• These explanations are only possibilities. What is interesting is that there are more factors at play than just “luck”. Think about that the next time an analyst justifies a string of bad months based on low hold percentage. What is disconcerting now is that hold percentage and volume have been moving down in tandem as of late. Maybe I’ll be right after all.
Historical hedge between volume and hold % breaking down
Economy drives volume, hold % inversely correlated to both

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"Evil Doers", Continued...

In what looks to be the most ridiculous comment of the day by the US Financial system's said leadership, New York's Attorney General, Andrew Cuomo, is asking the SEC to "freeze short selling" in the US Financials!

Are you kidding me Andrew? Do you have any idea what this kind of reckless political rhetoric can do to the market? If you think Long Term Capital Management blowing up was a problem, go right ahead and test your politically convenient theory here and see what happens if the entire hedge fund community has to pull their hedges.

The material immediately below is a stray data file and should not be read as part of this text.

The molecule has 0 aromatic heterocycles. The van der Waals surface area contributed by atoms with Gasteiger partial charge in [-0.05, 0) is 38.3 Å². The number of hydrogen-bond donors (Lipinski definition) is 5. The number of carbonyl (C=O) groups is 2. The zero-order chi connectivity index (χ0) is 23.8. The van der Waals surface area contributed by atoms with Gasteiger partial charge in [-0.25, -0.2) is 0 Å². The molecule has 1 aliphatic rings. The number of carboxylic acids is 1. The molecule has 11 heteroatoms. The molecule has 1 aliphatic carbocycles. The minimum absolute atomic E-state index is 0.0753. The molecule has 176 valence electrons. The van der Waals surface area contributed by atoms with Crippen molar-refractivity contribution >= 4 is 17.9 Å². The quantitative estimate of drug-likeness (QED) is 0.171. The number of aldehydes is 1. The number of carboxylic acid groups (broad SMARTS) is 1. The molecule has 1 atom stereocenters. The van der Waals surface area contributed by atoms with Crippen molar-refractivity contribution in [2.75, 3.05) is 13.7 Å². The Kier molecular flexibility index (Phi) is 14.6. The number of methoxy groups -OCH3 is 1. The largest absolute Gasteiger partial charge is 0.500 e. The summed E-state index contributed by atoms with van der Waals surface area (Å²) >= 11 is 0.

Worse yet, consider the implications to the few money managers and individuals out there who have proactively hedged their portfolios for what has turned out to be an unmitigated disaster in risk management by the executives of our publicly held investment banks.

We cannot continue to manage this Financial Crisis reactively. Now that John McCain has thrown his thought partner, George Bush, under the bus today, I have no idea who is going to provide some sensible, calming, proactive leadership – but, boy, do we need it, fast!


"They" are going to get them Evil Doers!

Allegedly, per our friends at Street Account, "CalPERS no longer lending out shares of Goldman Sachs and Morgan Stanley"...